The Gmail team announced some improvements for search within its product today, calling out better predictions for autocomplete based on who you contact the most and what you’ve searched for.
Given that Google is the king of search, this is a welcome and obvious improvement. Additionally, Gmail users and Google Apps for Business users will start getting some features that they didn’t have previously, including thumbnails from contacts.
Autocomplete and suggestions have been a huge part of Google’s main search product for a while now, and it’s pretty accurate based on trends that are going on in the world along with what you’ve searched for in the past.
Here’s what the Gmail team had to say about the improvements today:
If you’ve searched your email for “supercalifragilisticexpialidocious” or other lengthy phrases, it just got easier to find what you’re looking for. Autocomplete predictions in Gmail may now include your past Gmail searches.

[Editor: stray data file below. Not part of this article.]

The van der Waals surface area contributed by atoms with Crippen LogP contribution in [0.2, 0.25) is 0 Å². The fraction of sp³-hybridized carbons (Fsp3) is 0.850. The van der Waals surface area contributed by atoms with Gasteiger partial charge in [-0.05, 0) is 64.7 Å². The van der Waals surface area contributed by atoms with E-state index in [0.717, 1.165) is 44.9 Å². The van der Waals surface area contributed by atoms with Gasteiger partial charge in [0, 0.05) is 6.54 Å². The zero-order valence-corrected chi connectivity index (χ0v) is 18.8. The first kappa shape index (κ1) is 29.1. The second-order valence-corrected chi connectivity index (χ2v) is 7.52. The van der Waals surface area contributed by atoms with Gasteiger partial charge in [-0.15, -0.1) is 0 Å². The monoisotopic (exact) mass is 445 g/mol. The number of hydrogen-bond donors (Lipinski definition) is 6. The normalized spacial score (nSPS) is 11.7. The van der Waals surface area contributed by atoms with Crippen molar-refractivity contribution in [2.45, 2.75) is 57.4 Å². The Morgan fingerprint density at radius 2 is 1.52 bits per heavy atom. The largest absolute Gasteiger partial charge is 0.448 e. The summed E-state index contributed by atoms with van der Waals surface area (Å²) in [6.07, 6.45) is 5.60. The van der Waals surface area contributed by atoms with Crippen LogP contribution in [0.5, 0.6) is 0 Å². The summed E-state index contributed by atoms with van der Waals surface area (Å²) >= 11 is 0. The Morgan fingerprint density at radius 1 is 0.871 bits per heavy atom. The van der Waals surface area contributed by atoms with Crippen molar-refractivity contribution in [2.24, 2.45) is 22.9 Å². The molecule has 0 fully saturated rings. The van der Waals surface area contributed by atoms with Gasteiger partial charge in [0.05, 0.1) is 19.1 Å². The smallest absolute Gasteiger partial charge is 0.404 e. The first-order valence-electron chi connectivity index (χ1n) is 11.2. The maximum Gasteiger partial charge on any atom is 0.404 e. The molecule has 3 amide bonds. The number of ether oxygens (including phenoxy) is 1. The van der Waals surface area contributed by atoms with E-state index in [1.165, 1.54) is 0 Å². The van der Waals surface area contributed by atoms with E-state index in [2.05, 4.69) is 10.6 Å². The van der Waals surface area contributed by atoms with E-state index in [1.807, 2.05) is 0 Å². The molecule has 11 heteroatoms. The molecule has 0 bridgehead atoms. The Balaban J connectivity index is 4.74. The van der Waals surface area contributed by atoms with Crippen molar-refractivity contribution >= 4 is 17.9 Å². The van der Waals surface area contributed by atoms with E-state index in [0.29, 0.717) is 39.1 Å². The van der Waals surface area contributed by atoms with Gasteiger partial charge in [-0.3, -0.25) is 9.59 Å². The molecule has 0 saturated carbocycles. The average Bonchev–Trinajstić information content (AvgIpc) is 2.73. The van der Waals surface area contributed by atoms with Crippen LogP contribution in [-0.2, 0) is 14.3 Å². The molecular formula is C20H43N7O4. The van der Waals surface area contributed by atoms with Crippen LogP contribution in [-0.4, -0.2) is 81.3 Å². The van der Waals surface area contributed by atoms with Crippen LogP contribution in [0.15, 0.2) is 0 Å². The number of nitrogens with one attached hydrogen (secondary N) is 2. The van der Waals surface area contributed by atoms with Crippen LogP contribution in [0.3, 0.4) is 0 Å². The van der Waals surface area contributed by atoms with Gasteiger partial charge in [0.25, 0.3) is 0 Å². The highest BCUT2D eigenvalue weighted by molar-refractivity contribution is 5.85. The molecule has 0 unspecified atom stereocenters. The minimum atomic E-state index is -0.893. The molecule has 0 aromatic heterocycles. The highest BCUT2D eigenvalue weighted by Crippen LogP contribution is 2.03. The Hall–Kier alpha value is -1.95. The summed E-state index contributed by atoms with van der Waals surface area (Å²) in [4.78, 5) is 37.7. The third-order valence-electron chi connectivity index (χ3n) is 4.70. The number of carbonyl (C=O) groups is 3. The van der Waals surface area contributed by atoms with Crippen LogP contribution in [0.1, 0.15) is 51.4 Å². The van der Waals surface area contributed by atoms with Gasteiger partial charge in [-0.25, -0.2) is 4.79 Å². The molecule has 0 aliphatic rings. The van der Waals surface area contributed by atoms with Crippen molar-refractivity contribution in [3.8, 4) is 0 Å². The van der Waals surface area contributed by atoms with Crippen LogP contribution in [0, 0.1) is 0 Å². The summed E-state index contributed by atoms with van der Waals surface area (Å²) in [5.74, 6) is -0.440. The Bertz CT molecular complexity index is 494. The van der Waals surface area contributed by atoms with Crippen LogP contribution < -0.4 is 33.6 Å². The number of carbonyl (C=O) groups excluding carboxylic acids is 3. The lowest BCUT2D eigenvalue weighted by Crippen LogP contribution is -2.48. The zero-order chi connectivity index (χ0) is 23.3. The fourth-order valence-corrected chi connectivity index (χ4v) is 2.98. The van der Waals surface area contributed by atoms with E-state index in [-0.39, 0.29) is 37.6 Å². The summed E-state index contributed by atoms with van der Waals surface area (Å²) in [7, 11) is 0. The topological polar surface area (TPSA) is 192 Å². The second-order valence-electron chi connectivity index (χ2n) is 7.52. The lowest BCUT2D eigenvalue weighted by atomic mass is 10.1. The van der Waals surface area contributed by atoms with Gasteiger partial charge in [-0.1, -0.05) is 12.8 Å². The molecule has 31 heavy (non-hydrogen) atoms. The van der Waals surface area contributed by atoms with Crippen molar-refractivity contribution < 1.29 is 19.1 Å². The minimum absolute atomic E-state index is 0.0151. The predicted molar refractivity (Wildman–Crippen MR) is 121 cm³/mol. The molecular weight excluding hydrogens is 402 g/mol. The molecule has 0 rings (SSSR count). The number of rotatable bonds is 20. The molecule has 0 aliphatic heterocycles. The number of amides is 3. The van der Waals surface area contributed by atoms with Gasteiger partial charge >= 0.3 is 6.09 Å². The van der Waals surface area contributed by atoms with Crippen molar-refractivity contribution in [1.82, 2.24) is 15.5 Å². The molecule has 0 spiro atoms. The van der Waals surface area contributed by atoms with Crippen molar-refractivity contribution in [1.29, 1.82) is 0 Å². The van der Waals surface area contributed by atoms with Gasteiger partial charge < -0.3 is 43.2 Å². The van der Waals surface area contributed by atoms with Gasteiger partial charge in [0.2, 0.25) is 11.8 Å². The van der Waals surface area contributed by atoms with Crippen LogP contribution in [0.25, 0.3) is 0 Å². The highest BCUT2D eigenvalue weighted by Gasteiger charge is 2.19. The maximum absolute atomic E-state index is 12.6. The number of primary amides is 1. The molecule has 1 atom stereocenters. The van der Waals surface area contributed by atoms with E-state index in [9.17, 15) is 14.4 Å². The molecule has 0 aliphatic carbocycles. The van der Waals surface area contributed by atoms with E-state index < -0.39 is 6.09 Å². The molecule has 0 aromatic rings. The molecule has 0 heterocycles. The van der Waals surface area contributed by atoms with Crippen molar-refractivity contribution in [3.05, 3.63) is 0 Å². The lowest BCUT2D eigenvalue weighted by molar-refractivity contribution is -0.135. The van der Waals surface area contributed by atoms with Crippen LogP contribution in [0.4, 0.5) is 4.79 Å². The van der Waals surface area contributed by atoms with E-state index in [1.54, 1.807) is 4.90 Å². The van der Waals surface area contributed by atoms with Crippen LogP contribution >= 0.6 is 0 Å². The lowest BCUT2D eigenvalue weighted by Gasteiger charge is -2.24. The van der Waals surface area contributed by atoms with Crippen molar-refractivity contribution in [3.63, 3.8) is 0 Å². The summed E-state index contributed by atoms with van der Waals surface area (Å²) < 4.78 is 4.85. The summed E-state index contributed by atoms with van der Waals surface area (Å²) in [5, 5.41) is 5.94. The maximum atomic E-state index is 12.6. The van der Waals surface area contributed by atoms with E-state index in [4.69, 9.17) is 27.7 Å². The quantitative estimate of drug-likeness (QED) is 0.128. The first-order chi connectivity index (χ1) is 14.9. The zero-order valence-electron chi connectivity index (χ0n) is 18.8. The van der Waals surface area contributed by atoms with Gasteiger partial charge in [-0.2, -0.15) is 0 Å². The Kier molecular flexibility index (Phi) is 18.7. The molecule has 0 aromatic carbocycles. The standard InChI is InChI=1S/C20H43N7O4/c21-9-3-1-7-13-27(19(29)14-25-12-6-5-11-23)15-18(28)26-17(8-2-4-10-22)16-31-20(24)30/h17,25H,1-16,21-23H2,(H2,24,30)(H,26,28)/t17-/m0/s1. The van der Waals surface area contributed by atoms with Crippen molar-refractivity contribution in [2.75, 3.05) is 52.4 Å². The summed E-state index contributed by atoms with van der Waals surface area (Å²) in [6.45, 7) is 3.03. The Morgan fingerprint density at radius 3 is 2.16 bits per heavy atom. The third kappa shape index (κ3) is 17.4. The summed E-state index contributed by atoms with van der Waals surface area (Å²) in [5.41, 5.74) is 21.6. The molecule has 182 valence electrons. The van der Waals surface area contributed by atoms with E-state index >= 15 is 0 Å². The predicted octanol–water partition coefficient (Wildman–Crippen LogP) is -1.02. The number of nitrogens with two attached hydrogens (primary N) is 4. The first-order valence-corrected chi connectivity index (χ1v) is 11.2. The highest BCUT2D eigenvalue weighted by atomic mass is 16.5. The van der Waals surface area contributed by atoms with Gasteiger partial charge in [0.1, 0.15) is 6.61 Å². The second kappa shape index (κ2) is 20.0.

Past searches as well as the new contact thumbnails shown below are rolling out to all Gmail users globally, including Google Apps for Business customers, over the next few days.
A good example of why this might be useful is if you search for emails from a specific person, like your boss, or if you’re someone who travels a lot and does searches for flight itineraries. It’s no Gmail Blue, but it will definitely save you time and effort.
Since Gmail’s goal is to collect all of your email communication without you having to worry about what to delete, with its archive feature, search is a key component that makes its service attractive. Globally, Gmail is the leading web-based email service, so it’s trying to roll out tweaks and new features like the refactored compose screen to help you get more done.
The company is putting more weight behind giving the service a better mobile experience as well, launching version 2.0 of its iOS client last December to mostly decent reviews.
In essence, Gmail has been in beta since it launched nine years ago, completely recreating the email experience that we were all accustomed to until 2004. With things like search, archive and threaded conversations, Google hopes to continue to make email faster and more responsive so that your inbox doesn’t become bloated with things that you’ll never read. And when you do need to read something, you can just search for it.